A man signs his advanced directives.

What are Advanced Directives?

Advanced directives, sometimes called final arrangements, are a term used for several different documents that help your medical team and loved ones know what your wishes are for your treatment and body if you cannot make decisions for yourself.

Contrary to popular belief, you do not need to be an older adult or have a terminal illness to make advanced directives; anyone of any age or health status can create one. In fact, most doctors and the National Institutes of Health suggest that all people have advanced directives since there is always a chance of an accident leaving someone unable to communicate.

Creating advanced directives can be confusing for those who have not made them before. We will briefly explain the different types of directives, where to find copies to fill out, and where to find additional information.

Types of Advanced Directives:

Do Not Resuscitate (DNR)

A DNR, also sometimes known as an out-of-hospital DNR, tells medical professionals that they should not use lifesaving treatments on you if your heart and/or breathing stops. Examples of these treatments include CPR, intubation, and defibrillation. The DNR must be completed with the signature of the person it is intended for unless that person is incapacitated. In that case, a guardian or relative would need to be involved. Two witnesses need to sign on the document, or it needs to be notarized. A doctor’s signature is also required.
Here is a blank DNR form for Texas residents.
Texas Law Help has helpful information and Q&As on DNRs

Durable Power of Attorney (dPOA)

A dPOA is a specific type of Power of Attorney (POA) that allows your agent to handle financial, business, and other personal matters if you become incapacitated. Your agent is a designated person that you choose to be responsible for carrying out your wishes. Many people choose relatives or close friends to be their agents, but this is not required.

POAs allow you to say ahead of time what you would like done with your finances or possessions, and your agent is responsible for carrying out those wishes. It is suggested that you consult with a lawyer or estate planner when making a POA to ensure you and your agent understand the powers that you are and are not giving to them.
Here is a blank dPOA form for Texas residents
Texas Law has helpful information about dPOA and other POAs

Medical Power of Attorney (mPOA)

An mPOA is another type of POA that specifically deals with medical decisions. The process for completing one is similar to other POAs. Your agent will be responsible for making medical decisions for you if you are incapable of making them.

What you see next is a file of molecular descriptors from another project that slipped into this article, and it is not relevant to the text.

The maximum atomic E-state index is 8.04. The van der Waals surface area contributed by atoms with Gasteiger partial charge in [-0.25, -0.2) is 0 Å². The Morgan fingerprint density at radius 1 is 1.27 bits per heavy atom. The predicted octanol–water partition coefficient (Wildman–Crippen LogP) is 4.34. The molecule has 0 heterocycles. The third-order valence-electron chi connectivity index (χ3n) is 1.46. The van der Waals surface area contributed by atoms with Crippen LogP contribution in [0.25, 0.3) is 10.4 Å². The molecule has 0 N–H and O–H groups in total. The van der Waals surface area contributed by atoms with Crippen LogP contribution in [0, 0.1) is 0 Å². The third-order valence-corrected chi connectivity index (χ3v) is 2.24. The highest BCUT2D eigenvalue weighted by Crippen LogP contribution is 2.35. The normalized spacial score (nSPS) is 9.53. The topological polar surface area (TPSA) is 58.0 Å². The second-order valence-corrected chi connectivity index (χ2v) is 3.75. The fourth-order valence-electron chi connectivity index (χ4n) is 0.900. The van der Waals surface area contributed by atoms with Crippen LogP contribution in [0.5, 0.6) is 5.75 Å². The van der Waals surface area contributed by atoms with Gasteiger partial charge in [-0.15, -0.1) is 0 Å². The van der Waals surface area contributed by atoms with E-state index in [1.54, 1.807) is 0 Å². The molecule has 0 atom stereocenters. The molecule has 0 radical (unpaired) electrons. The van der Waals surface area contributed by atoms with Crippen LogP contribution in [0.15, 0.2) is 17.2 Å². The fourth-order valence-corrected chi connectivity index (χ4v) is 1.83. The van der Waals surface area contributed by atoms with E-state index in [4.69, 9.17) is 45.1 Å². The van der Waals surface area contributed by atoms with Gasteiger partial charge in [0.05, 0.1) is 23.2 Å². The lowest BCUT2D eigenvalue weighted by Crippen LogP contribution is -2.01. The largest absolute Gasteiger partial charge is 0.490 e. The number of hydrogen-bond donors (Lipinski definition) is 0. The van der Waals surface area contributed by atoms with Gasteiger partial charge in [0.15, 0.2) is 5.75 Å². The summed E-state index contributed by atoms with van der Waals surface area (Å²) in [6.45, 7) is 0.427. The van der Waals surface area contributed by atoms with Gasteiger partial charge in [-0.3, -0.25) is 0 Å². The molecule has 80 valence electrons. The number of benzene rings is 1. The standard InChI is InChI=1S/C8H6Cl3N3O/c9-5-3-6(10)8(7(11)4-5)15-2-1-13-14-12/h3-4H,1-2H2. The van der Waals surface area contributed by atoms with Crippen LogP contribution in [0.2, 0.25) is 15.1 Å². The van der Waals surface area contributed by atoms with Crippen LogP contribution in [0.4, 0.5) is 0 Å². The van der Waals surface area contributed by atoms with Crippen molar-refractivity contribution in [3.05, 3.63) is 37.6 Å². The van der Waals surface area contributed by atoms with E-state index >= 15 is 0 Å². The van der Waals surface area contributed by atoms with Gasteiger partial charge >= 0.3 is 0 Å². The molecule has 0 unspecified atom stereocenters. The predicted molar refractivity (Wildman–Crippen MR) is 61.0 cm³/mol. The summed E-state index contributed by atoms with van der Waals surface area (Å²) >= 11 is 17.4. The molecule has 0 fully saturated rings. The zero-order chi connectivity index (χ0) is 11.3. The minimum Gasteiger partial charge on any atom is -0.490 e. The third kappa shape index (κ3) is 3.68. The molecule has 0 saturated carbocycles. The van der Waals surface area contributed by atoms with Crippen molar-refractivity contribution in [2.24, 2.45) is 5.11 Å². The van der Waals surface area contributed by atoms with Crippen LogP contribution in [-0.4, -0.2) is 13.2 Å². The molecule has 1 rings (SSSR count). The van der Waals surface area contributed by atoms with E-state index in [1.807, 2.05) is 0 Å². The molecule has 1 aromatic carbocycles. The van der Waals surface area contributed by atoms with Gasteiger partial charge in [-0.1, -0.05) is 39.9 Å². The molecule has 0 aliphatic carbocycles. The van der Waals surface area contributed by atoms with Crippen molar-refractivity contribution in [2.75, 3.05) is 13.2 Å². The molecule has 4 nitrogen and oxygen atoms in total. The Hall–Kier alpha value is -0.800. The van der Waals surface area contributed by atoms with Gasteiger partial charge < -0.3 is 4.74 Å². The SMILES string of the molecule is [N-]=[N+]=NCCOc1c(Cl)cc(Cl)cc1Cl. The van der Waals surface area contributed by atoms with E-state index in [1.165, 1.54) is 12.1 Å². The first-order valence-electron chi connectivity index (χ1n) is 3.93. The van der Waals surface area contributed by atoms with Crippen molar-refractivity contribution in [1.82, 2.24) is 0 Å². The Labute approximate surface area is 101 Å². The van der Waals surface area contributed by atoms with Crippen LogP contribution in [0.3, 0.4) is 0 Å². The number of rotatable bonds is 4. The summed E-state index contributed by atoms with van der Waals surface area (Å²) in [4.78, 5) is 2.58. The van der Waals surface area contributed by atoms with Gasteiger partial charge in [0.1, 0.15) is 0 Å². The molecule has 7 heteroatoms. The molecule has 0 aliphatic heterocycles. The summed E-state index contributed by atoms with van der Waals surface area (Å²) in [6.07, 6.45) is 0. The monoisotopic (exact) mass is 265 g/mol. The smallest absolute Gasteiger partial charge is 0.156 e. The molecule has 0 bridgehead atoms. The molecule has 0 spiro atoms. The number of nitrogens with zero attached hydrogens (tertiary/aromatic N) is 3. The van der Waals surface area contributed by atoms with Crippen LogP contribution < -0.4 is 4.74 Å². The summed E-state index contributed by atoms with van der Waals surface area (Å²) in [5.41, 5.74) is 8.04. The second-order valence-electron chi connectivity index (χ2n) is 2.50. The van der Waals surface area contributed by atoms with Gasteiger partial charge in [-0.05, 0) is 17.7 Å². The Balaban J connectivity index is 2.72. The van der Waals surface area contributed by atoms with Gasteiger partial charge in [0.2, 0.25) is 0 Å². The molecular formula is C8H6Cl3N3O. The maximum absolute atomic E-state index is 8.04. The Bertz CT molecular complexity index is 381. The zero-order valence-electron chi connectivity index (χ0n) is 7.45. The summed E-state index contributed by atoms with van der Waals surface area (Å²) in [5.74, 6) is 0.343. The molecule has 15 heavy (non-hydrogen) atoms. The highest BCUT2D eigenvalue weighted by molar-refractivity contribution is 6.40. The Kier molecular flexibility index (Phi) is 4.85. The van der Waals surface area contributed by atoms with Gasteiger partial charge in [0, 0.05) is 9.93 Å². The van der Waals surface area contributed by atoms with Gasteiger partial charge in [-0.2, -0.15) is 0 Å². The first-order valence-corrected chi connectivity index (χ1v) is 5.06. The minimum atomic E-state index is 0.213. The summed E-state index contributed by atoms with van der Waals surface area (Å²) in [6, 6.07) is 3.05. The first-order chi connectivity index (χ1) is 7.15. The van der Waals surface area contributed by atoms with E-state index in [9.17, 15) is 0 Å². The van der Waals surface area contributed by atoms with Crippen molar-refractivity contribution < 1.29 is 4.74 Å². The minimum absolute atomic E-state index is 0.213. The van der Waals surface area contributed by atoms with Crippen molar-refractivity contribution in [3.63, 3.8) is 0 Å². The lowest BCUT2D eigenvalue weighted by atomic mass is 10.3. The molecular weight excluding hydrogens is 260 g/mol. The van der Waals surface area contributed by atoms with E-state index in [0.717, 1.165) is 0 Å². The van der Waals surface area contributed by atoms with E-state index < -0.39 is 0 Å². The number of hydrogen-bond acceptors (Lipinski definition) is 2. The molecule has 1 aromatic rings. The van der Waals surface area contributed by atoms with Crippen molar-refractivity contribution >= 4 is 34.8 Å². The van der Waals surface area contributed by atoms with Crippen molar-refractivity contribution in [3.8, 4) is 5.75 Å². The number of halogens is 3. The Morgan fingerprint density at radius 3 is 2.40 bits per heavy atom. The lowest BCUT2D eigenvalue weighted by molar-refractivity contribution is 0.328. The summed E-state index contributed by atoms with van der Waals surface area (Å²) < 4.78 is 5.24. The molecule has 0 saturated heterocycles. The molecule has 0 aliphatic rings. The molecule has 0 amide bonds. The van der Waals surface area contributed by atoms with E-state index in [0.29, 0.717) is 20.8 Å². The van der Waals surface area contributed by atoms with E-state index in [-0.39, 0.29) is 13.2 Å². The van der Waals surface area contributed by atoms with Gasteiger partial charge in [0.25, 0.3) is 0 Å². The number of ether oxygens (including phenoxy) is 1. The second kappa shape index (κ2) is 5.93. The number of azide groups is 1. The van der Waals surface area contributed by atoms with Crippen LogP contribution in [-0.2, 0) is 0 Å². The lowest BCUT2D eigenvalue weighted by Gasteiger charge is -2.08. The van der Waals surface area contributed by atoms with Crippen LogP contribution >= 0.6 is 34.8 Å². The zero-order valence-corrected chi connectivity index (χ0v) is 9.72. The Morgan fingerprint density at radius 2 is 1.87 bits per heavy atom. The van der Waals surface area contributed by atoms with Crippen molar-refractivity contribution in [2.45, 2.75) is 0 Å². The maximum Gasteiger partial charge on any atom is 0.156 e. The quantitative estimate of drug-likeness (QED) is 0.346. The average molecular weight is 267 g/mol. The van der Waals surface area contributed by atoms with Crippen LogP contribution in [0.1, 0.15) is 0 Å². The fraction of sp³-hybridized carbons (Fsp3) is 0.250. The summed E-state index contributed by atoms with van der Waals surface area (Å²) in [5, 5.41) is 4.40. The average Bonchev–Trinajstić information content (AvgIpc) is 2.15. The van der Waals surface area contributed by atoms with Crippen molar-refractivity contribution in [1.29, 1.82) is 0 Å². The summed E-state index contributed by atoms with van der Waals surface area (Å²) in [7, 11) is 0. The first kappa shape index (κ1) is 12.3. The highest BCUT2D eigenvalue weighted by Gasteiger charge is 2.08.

Here is a blank mPOA form
Here is more information about mPOA in Texas

Living Will

A living will, sometimes called Directive to Physicians, is similar to the mPOA but has some differences. An mPOA gives someone the authority to make medical decisions for you but does not discuss specific procedures like in a living will. Living wills are not to be confused with regular wills, which are documents that state how you would like your property and debts handled after your death.

Living wills are for an individual to say which medical treatments they would like to have performed on them if they are incapable of making decisions for themselves. After learning which treatments you would and would not like, your agent will make decisions such as blood transfusions and defibrillation only if you become incapacitated.
Here is a blank Living Will
Texas Law has more information about Living Wills.

Medical Orders for Scope of Treatment (MOST)

A MOST allows you to choose specific treatment decisions in certain situations (e.g., whether you would like to be transported to the hospital if your condition is unstable). It complements your advanced directives and is immediately valid rather than waiting for you to become incapacitated like a POA.
Here is a blank MOST form that you can find under the Resources section. 
Find more information about MOSTs


Making advanced directive decisions and navigating cancer can be challenging. Cancer Care Services is here to help so that no one has to cope with cancer alone! Our team can help you find additional resources and will determine if you are eligible for our assistance programs such as gas or medication assistance. Contact us today at 817-921-0653 or through our online get help form.

-Written by Shawn Howard, LBSW

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